Did Trump Damage His Eyes During the Great American Eclipse? New Cellular-Level Technology Could Find Out

President Donald Trump looks up toward the Solar Eclipse while joined by his wife first lady Melania Trump on the Truman Balcony at the White House on August 21, 2017 in Washington, DC. Mark Wilson/Getty Images

For the first time, scientists have been able to study, on the cellular level, the damage people sustained to their eyes by staring into an eclipse.

The precise name for eclipse-induced retinal damage is solar retinopathy. It's a rare condition, since eclipses themselves are rare, and it currently has no treatment. This may change that.

Researchers from Mount Sinai used adaptive optics technology, or AO, to look for solar retinopathy in patients in the wake of the solar eclipse that occurred on August 21, 2017. AO makes images sharper. It's the same technology inside telescopes that make stars focused and easier to see when you look through one. Now, it's being used to make the view of microscopic cells more precise, too.

Before AO, the only way for doctors to see this kind of detail was by looking at cell samples on glass slides under a microscope. But with AO, they can look at the tiny structures within a living patient's retina, in real-time, with an unprecedented level of detail. Specifically, it allows them to examine a part of the retina called the photoreceptor layer—the part that corresponds to where the light rays from the sun would focus if you looked at it during an eclipse. A paper describing the work was published December 7 in the scientific journal JAMA Ophthalmology.

Fans watch the solar eclipse during the third day of the Winston-Salem Open at Wake Forest University on August 21, 2017 in Winston Salem, North Carolina. Jared C. Tilton/Getty Images

Senior investigator Dr. Avnish Deobhakta, an Assistant Professor of Ophthalmology at the Icahn School of Medicine at Mount Sinai, told Newsweek he and his team started working on this research the moment patients started showing up. Within the first 48 hours or so after the eclipse, no fewer than 22 people came to the hospital worried that they'd permanently damaged their eyes by looking into the sun. Most of them were just showing, as Deobhakta put it, "an overabundance of caution." Three, however, did show signs of photoreceptor damage, and one did have actual damage.

Most of them had only looked at the eclipse for a few seconds, as Trump appeared to do when he looked at the eclipse without protective glasses. The one woman who incurred permanent damage had looked for 21 seconds.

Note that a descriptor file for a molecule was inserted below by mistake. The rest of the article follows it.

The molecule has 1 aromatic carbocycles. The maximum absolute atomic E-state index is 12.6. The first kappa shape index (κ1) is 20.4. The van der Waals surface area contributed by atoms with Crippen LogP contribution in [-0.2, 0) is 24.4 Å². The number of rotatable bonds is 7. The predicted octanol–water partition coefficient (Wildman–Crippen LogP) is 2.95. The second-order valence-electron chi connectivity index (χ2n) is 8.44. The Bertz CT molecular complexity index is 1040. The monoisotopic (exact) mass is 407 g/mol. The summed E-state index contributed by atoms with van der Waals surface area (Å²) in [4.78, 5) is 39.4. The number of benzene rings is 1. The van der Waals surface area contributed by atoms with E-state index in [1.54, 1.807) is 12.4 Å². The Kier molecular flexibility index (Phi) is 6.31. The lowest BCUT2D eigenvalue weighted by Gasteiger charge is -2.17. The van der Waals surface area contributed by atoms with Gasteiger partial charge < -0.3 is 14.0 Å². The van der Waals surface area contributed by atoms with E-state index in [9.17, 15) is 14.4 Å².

"And this woman, her story is she was outside and had initially looked at the sun briefly and realized she shouldn't be," Deobhakta told Newsweek. "And she saw someone nearby with glasses and asked to borrow them; they'd been looking at the sun so she thought they were legitimate eclipse glasses."

They weren't. The woman came to Mount Sinai complaining of a black spot in her vision, which Deobhakta presumes is permanent. She had burned a hole into each of eyes' retinas.

"But what's really interesting is, she says it's a black spot when you verbally ask her about it," Deobhakta said. "But when she drew it, she drew a crescent, which would make sense in terms of the part of the sun that wasn't obscured by the moon … that's never been seen before. It's like the eclipse shape was burned into her retina."

The diamond ring affect is seen during the Great American Eclipse on August 21, 2017, at Casper Collage Wyoming. GENE BLEVINS/AFP/Getty Image

AO has been around since the 1990s, according to Deobhakta, when it was used by the United States military for laser tracking. It's actually been refined enough to use for studying solar retinopathy for the last five years at least; there just hasn't been an eclipse in that time major enough to work with.

The benefit of finally being able to look at photoreceptor damage in living patients on the cellular level is that it allows doctors like Deobhakta to follow those patients going forward and see if there's any change to their condition. For now, Deobhakta said, the woman's visual defect seems permanent. But if it gets bigger—or smaller—he and his colleagues will be able to image that change, which no scientists have ever had the opportunity to do.

"In our field, treatments are preceded by this sort of imaging," Deobhakta said. "Blockbuster changes happen when the previous imaging just wasn't good enough. This is one of those big types of imaging modalities that can do that."

As for the person from whom the unfortunate patient borrowed the glasses in the first place?

"That person, I have no idea what happened to them," Deobhakta said. "I suspect there are plenty out there—well, at least some out there, who haven't actually gone to an eye hospital but have some type of structural damage."